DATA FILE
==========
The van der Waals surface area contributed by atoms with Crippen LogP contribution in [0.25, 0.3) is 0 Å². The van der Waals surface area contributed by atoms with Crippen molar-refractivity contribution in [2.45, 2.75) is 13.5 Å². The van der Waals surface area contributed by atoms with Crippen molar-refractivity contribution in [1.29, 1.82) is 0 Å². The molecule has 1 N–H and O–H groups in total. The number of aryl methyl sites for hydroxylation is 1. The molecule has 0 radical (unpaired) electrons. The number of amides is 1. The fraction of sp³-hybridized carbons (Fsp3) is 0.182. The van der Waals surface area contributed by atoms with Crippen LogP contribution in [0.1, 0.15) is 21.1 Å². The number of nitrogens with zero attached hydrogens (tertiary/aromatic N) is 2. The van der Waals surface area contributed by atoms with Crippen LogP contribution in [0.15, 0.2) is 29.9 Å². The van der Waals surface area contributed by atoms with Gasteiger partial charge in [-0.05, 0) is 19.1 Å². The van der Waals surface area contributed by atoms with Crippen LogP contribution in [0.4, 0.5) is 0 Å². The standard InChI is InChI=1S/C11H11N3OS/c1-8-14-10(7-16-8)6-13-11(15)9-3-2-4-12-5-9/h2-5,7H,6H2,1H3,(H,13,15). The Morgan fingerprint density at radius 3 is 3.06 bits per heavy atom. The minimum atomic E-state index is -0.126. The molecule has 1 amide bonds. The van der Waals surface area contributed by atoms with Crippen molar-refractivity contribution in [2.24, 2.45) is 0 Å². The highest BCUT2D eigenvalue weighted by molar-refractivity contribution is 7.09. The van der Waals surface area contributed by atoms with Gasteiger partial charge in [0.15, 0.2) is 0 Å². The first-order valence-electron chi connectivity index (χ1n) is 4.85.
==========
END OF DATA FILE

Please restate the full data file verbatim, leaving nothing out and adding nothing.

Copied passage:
The van der Waals surface area contributed by atoms with Crippen LogP contribution in [0.25, 0.3) is 0 Å². The van der Waals surface area contributed by atoms with Crippen molar-refractivity contribution in [2.45, 2.75) is 13.5 Å². The van der Waals surface area contributed by atoms with Crippen molar-refractivity contribution in [1.29, 1.82) is 0 Å². The molecule has 1 N–H and O–H groups in total. The number of aryl methyl sites for hydroxylation is 1. The molecule has 0 radical (unpaired) electrons. The number of amides is 1. The fraction of sp³-hybridized carbons (Fsp3) is 0.182. The van der Waals surface area contributed by atoms with Crippen LogP contribution in [0.1, 0.15) is 21.1 Å². The number of nitrogens with zero attached hydrogens (tertiary/aromatic N) is 2. The van der Waals surface area contributed by atoms with Crippen LogP contribution in [0.15, 0.2) is 29.9 Å². The van der Waals surface area contributed by atoms with Gasteiger partial charge in [-0.05, 0) is 19.1 Å². The van der Waals surface area contributed by atoms with Crippen LogP contribution in [0.4, 0.5) is 0 Å². The standard InChI is InChI=1S/C11H11N3OS/c1-8-14-10(7-16-8)6-13-11(15)9-3-2-4-12-5-9/h2-5,7H,6H2,1H3,(H,13,15). The Morgan fingerprint density at radius 3 is 3.06 bits per heavy atom. The minimum atomic E-state index is -0.126. The molecule has 1 amide bonds. The van der Waals surface area contributed by atoms with Crippen molar-refractivity contribution in [2.24, 2.45) is 0 Å². The highest BCUT2D eigenvalue weighted by molar-refractivity contribution is 7.09. The van der Waals surface area contributed by atoms with Gasteiger partial charge in [0.15, 0.2) is 0 Å². The first-order valence-electron chi connectivity index (χ1n) is 4.85.